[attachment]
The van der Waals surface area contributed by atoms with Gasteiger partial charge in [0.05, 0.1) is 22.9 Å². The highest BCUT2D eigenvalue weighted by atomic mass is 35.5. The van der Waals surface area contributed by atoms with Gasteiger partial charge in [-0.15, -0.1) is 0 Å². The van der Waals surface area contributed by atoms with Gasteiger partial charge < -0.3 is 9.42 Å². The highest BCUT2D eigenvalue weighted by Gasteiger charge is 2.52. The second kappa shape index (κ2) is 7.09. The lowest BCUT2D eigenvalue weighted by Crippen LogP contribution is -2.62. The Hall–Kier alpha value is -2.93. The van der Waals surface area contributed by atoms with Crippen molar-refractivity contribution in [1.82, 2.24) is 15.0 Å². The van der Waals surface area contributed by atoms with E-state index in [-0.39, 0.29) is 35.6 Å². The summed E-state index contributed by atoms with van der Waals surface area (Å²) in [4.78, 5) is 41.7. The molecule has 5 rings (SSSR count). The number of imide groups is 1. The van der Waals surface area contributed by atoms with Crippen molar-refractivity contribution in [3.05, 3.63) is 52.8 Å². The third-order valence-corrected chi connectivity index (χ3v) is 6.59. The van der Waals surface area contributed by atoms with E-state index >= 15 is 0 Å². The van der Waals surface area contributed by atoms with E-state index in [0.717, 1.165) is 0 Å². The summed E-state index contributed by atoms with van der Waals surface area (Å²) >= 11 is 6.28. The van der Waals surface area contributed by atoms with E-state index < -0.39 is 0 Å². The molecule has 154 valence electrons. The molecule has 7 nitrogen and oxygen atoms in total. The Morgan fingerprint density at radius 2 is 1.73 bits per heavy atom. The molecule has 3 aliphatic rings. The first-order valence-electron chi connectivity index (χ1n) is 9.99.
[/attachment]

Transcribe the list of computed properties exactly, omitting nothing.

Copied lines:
The van der Waals surface area contributed by atoms with Gasteiger partial charge in [0.05, 0.1) is 22.9 Å². The highest BCUT2D eigenvalue weighted by atomic mass is 35.5. The van der Waals surface area contributed by atoms with Gasteiger partial charge in [-0.15, -0.1) is 0 Å². The van der Waals surface area contributed by atoms with Gasteiger partial charge < -0.3 is 9.42 Å². The highest BCUT2D eigenvalue weighted by Gasteiger charge is 2.52. The second kappa shape index (κ2) is 7.09. The lowest BCUT2D eigenvalue weighted by Crippen LogP contribution is -2.62. The Hall–Kier alpha value is -2.93. The van der Waals surface area contributed by atoms with Crippen molar-refractivity contribution in [1.82, 2.24) is 15.0 Å². The van der Waals surface area contributed by atoms with E-state index in [-0.39, 0.29) is 35.6 Å². The summed E-state index contributed by atoms with van der Waals surface area (Å²) in [4.78, 5) is 41.7. The molecule has 5 rings (SSSR count). The number of imide groups is 1. The van der Waals surface area contributed by atoms with Crippen molar-refractivity contribution in [3.05, 3.63) is 52.8 Å². The third-order valence-corrected chi connectivity index (χ3v) is 6.59. The van der Waals surface area contributed by atoms with E-state index >= 15 is 0 Å². The van der Waals surface area contributed by atoms with E-state index in [0.717, 1.165) is 0 Å². The summed E-state index contributed by atoms with van der Waals surface area (Å²) >= 11 is 6.28. The van der Waals surface area contributed by atoms with E-state index < -0.39 is 0 Å². The molecule has 154 valence electrons. The molecule has 7 nitrogen and oxygen atoms in total. The Morgan fingerprint density at radius 2 is 1.73 bits per heavy atom. The molecule has 3 aliphatic rings. The first-order valence-electron chi connectivity index (χ1n) is 9.99.